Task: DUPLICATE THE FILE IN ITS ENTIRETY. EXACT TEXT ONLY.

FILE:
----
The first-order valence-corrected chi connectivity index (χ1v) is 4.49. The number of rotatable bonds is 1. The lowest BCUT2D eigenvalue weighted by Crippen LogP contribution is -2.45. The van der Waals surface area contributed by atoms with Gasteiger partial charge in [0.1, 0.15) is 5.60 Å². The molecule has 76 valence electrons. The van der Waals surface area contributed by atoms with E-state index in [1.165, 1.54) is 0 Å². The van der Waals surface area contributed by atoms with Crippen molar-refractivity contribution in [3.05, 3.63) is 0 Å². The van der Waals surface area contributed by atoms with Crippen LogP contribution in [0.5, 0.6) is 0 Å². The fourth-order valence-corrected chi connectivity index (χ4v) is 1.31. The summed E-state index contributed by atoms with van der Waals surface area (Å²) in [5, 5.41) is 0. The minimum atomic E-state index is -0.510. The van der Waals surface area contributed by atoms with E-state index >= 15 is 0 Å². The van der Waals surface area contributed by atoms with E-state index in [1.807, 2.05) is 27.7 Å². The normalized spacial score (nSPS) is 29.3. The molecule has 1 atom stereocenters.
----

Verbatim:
The first-order valence-corrected chi connectivity index (χ1v) is 4.49. The number of rotatable bonds is 1. The lowest BCUT2D eigenvalue weighted by Crippen LogP contribution is -2.45. The van der Waals surface area contributed by atoms with Gasteiger partial charge in [0.1, 0.15) is 5.60 Å². The molecule has 76 valence electrons. The van der Waals surface area contributed by atoms with E-state index in [1.165, 1.54) is 0 Å². The van der Waals surface area contributed by atoms with Crippen molar-refractivity contribution in [3.05, 3.63) is 0 Å². The van der Waals surface area contributed by atoms with Crippen LogP contribution in [0.5, 0.6) is 0 Å². The fourth-order valence-corrected chi connectivity index (χ4v) is 1.31. The summed E-state index contributed by atoms with van der Waals surface area (Å²) in [5, 5.41) is 0. The minimum atomic E-state index is -0.510. The van der Waals surface area contributed by atoms with E-state index >= 15 is 0 Å². The van der Waals surface area contributed by atoms with E-state index in [1.807, 2.05) is 27.7 Å². The normalized spacial score (nSPS) is 29.3. The molecule has 1 atom stereocenters.